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We have 20 centos server and on each server we have 5 tomcats running. All time developer comes for logs so we are planning to keep all tomcat logs one URL so that Developer comes to that URL and check tomcat logs from there is there any way to check all server tomcat logs means catalina.out log from server or on URL

  • Are any of the services clustered, i.e. would you need to merge some of the log files on the fly? – Ulrich Schwarz Apr 4 '14 at 6:24
  • no, we just have tomcat logs that can access and can be downloadable to developers – tejas Apr 4 '14 at 6:33
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    Just use syslog-ng or rsyslog with a remote destination. – Chris Down Apr 4 '14 at 6:57
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Log management is messy enough without random little scripts copying things around, maybe getting all the data in a timely manner or maybe not.

Really if you want to have centralized logging, you should have centralized logging and not little kludges hidden around for someone to forget about and then have to support after someone has quit. Do it right the first time.

Back when I would set up centralized logging in the good old days, I would use syslog-ng because it was so configurable, it would write to multiple directories/queues, set hostnames, timesync, and other goodness.

https://www.balabit.com/network-security/syslog-ng

Looks like it even has corporate and multiplatform support now. Neat. The opensource freeware version should be fine for your uses.

  • Is syslog-ng provide GUI for logs?? and how developer will access that logs – tejas Apr 4 '14 at 12:56
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You can do un script that make a simple scp on all of your servers. Something like this:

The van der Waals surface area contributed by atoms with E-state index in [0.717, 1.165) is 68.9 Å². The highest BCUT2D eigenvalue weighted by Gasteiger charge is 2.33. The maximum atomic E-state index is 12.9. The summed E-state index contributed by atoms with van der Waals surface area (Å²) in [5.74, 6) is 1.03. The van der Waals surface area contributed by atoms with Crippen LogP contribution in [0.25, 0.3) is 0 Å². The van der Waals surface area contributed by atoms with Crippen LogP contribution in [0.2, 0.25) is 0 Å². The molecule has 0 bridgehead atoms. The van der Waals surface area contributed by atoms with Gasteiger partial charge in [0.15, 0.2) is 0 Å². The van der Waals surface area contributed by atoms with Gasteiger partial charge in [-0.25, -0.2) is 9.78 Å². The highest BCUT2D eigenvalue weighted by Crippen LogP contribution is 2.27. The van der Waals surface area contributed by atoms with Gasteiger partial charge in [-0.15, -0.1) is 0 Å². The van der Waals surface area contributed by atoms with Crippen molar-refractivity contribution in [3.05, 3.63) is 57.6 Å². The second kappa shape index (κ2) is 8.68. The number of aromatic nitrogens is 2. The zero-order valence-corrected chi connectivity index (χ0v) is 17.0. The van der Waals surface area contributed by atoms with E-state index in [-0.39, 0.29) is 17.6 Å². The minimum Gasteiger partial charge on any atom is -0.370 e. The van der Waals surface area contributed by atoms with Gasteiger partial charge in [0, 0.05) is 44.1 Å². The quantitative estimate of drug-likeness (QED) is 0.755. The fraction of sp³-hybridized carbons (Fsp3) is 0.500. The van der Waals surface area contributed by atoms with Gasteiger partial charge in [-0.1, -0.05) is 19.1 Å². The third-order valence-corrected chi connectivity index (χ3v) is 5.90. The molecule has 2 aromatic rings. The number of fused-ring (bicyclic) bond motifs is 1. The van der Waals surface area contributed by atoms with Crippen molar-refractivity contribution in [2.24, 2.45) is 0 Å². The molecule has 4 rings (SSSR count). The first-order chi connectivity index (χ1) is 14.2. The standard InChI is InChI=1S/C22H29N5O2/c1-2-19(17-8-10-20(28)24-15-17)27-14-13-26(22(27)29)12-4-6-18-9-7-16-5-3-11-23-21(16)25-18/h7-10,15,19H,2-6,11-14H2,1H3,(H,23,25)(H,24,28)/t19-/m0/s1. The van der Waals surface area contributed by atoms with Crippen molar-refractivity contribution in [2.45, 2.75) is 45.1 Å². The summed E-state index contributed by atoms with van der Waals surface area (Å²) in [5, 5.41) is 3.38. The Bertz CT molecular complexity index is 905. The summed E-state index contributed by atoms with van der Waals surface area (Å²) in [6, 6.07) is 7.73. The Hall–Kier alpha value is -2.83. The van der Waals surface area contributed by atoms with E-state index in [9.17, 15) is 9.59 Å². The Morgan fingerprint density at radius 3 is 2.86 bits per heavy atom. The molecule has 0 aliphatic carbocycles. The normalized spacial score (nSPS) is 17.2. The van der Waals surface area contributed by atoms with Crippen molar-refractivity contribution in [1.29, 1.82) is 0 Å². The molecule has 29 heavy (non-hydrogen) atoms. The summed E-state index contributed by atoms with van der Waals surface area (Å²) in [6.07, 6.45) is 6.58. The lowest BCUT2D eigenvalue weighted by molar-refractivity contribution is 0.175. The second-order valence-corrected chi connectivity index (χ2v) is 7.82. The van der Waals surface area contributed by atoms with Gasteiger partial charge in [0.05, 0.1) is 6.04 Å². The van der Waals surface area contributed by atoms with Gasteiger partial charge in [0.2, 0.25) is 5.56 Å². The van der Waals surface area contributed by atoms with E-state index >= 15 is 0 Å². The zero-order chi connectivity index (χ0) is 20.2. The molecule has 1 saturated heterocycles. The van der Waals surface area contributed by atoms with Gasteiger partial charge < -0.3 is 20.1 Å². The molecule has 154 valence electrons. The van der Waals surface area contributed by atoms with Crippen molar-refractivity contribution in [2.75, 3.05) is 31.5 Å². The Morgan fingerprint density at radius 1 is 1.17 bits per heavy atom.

#From server where you want to store the logs:
scp user@serverWithLogsToRetrieve:/path/to/logs/logName.log /local/path/to/log/logName.log

I assume your logs have date and time in their name, so you can make sure to retrieve only the logs you need, and not all.

You can also rename the retrieved log with the original server name so you can differentiate them easily. You can store them in different directories etc.

This script can be scheduled with a simple crontab.

To have it available on a website, you must have a web server (e.g. Apache), and put the logs into your site. Either directly into a directory and the browser will make the tree, or you can create a website if you want something more user friendly (logs stored by date, search tool etc).

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    I don't think using scp to copy a local log is a good solution for centralized logging. – jordanm Apr 4 '14 at 6:23
  • He wants to gather some files from other servers to another one. why scp is such a bad idea? A script that runs every night, for instance, would do the work. – Laurent C. Apr 4 '14 at 6:34

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